• Songwriter Paul Simon mentions the ship in his "American Tune" (song).
  • Yes member Jon Anderson & Vangelis (as "Jon & Vangelis") made a song about the ship called "The Mayflower" released on their album The Friends of Mr. Cairo.
  • Folk/Rock singer Bob Dylan mentions the ship in his song "Bob Dylan's 115th Dream" on the album Bringing It All Back Home.
  • The space-shuttle parody in the movie Airplane II: The Sequel is called Mayflower One.
  • Mark Carew wrote a book titled 'Flight of the Mayflower' where NASA builds an intergalactic space ship (named the Mayflower) to travel to a new world due to the fact that Earth has become a place where terror, geo-political shift, ecological crisis and nuclear war are pandemic.
  • The popular syndicated show, The Brady Bunch, had an episode revolving around the Pilgrims and the Mayflower, called, "The Un-Underground Movie"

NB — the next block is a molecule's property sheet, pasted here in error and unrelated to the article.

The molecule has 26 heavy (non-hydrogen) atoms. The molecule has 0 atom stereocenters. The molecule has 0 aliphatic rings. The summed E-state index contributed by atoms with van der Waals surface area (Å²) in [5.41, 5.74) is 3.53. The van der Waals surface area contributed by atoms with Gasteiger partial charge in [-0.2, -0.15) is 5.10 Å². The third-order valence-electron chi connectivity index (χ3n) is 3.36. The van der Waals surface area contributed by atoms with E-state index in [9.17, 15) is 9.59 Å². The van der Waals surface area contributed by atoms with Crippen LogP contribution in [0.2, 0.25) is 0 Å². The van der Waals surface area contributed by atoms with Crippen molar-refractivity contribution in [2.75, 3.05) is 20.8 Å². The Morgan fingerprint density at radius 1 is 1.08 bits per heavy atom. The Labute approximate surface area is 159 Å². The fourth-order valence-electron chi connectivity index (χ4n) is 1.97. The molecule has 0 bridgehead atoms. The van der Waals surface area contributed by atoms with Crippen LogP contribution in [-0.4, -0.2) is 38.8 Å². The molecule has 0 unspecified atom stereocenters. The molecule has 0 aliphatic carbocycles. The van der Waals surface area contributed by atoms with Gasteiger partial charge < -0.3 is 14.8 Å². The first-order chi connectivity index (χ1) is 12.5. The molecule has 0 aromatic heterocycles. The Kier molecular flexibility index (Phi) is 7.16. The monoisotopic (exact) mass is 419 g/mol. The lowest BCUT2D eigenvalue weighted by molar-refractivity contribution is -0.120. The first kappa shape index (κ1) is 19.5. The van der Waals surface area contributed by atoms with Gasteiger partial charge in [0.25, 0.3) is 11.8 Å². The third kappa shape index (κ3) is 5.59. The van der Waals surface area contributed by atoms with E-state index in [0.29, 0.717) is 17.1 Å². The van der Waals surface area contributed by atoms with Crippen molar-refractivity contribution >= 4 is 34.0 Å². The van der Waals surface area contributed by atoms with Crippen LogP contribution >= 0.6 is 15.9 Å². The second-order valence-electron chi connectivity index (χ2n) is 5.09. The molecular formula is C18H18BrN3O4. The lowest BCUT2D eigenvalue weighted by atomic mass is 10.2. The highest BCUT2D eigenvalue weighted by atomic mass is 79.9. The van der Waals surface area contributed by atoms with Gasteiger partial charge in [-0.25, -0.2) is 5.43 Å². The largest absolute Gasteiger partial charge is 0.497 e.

Many Americans believe themselves to be descended from Mayflower passengers, e.g. that somebody's ancestors go "all the way back to the Mayflower".
While the Mayflower brought one early settlement, it can be compared to other settlements in North America:
However, with the Mayflower voyage in 1620, more emphasis is placed on the so-called "First Thanksgiving" and the peaceful co-existence with the native Wampanoag tribe, as issues of civilized culture, among the 13 original colonies of the U.S.


See also

External links